The number of Americans filing new claims for unemployment benefits fell last week to a three-month low, underscoring the robustness of the labor market even as the Federal Reserve raises interest rates.

Initial claims for state unemployment benefits declined 6,000 to a seasonally adjusted 222,000 for the week ended Sept. 3, the Labor Department said on Thursday.

Data for the previous week was revised to show 4,000 fewer applications filed than previously reported. Economists polled by Reuters had forecast 240,000 applications for the latest week.

The Federal Reserve has raised interest rates by 225 basis points since March in a bid to tame high inflation by dampening demand in the economy. Despite that, there is little indication yet of widespread layoffs and there are still two vacancies for every unemployed person.

The strength of the labor market has put to bed fears the economy is in recession after gross domestic product contracted in the first half of the year.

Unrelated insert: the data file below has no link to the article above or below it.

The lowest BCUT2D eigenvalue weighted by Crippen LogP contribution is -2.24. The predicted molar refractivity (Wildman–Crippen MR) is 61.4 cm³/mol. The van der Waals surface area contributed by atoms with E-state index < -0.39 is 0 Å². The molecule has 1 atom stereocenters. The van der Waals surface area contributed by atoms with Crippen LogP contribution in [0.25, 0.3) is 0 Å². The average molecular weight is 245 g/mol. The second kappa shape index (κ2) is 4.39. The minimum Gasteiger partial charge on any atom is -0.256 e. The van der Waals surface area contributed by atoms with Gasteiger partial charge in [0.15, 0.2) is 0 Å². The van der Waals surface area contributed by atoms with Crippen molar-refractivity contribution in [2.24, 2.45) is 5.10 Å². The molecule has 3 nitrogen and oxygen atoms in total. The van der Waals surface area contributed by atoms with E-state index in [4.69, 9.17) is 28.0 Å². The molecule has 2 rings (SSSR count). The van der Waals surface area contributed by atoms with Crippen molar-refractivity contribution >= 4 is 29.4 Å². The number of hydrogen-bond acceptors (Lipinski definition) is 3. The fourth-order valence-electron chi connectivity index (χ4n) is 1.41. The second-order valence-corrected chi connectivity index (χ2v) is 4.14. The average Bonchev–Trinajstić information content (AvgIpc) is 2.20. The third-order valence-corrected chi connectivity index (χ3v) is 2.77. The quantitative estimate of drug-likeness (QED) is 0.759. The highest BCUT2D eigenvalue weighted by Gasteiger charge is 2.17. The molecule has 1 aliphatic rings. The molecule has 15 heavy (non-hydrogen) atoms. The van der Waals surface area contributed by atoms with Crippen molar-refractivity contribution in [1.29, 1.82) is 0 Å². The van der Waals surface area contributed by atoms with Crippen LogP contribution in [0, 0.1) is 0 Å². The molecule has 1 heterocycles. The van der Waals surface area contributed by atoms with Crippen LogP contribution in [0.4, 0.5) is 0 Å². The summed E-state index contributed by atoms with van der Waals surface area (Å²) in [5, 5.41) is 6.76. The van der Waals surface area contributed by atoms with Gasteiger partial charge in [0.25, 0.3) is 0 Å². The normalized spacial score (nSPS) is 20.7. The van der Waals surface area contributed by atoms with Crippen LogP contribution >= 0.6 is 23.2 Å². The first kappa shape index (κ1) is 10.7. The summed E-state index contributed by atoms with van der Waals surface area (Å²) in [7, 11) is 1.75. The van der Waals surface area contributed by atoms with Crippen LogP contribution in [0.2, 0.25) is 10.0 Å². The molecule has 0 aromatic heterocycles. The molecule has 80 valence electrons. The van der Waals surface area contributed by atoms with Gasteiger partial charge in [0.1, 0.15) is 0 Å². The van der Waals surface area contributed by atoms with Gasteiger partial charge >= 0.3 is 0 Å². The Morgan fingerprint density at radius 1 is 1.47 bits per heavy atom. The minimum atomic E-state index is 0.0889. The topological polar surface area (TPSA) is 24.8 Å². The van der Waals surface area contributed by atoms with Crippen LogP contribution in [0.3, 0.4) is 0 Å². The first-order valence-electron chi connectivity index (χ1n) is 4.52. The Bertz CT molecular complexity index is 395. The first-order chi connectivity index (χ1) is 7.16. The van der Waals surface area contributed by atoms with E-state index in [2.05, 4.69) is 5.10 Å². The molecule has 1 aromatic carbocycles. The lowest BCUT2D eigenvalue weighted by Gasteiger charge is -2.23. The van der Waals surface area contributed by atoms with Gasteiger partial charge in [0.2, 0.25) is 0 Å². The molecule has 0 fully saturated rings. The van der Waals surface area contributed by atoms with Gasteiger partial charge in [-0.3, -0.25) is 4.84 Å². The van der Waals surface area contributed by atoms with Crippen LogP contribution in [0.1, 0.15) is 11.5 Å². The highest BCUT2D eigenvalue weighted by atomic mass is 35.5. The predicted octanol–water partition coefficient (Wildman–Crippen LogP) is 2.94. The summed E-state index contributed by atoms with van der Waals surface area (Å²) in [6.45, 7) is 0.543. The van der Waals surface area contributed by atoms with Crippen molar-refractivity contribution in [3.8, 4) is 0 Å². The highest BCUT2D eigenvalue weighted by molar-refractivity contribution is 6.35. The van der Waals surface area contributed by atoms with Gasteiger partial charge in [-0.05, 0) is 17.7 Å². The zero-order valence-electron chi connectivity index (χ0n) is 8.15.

In its closely watched monthly jobs report, the government reported last week that employers hired more workers than expected in August, although moderate wage growth and a rise in the unemployment rate due to more people joining the labor force also suggested employee shortages may be easing.

Claims remained well below the 270,000-300,000 range that economists say would signal a material slowdown in the labor market. However, the number of people receiving benefits after an initial week of aid, a proxy for hiring, increased 36,000 to a nearly five-month high of 1.473 million in the week ending Aug. 27.



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